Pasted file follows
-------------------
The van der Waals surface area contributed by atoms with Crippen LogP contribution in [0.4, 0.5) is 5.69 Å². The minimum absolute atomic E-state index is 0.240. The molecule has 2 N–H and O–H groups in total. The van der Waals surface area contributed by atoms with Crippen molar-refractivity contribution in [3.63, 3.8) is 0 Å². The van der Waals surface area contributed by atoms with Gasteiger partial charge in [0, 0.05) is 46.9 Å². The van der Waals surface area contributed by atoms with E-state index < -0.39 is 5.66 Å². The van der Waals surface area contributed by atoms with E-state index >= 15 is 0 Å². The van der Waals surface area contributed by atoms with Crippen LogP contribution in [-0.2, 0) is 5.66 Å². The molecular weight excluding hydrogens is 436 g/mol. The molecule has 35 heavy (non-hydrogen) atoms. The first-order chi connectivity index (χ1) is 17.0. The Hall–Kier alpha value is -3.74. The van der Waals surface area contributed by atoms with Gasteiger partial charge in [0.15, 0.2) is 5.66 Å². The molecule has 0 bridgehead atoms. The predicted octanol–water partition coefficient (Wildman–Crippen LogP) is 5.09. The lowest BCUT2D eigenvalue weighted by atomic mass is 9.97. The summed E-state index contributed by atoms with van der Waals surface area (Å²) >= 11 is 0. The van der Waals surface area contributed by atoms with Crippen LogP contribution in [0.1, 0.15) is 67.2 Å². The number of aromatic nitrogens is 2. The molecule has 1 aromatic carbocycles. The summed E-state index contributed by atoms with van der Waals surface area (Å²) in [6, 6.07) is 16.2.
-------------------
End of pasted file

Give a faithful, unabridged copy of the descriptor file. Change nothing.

The van der Waals surface area contributed by atoms with Crippen LogP contribution in [0.4, 0.5) is 5.69 Å². The minimum absolute atomic E-state index is 0.240. The molecule has 2 N–H and O–H groups in total. The van der Waals surface area contributed by atoms with Crippen molar-refractivity contribution in [3.63, 3.8) is 0 Å². The van der Waals surface area contributed by atoms with Gasteiger partial charge in [0, 0.05) is 46.9 Å². The van der Waals surface area contributed by atoms with E-state index < -0.39 is 5.66 Å². The van der Waals surface area contributed by atoms with E-state index >= 15 is 0 Å². The van der Waals surface area contributed by atoms with Crippen LogP contribution in [-0.2, 0) is 5.66 Å². The molecular weight excluding hydrogens is 436 g/mol. The molecule has 35 heavy (non-hydrogen) atoms. The first-order chi connectivity index (χ1) is 17.0. The Hall–Kier alpha value is -3.74. The van der Waals surface area contributed by atoms with Gasteiger partial charge in [0.15, 0.2) is 5.66 Å². The molecule has 0 bridgehead atoms. The predicted octanol–water partition coefficient (Wildman–Crippen LogP) is 5.09. The lowest BCUT2D eigenvalue weighted by atomic mass is 9.97. The summed E-state index contributed by atoms with van der Waals surface area (Å²) >= 11 is 0. The van der Waals surface area contributed by atoms with Crippen LogP contribution in [0.1, 0.15) is 67.2 Å². The number of aromatic nitrogens is 2. The molecule has 1 aromatic carbocycles. The summed E-state index contributed by atoms with van der Waals surface area (Å²) in [6, 6.07) is 16.2.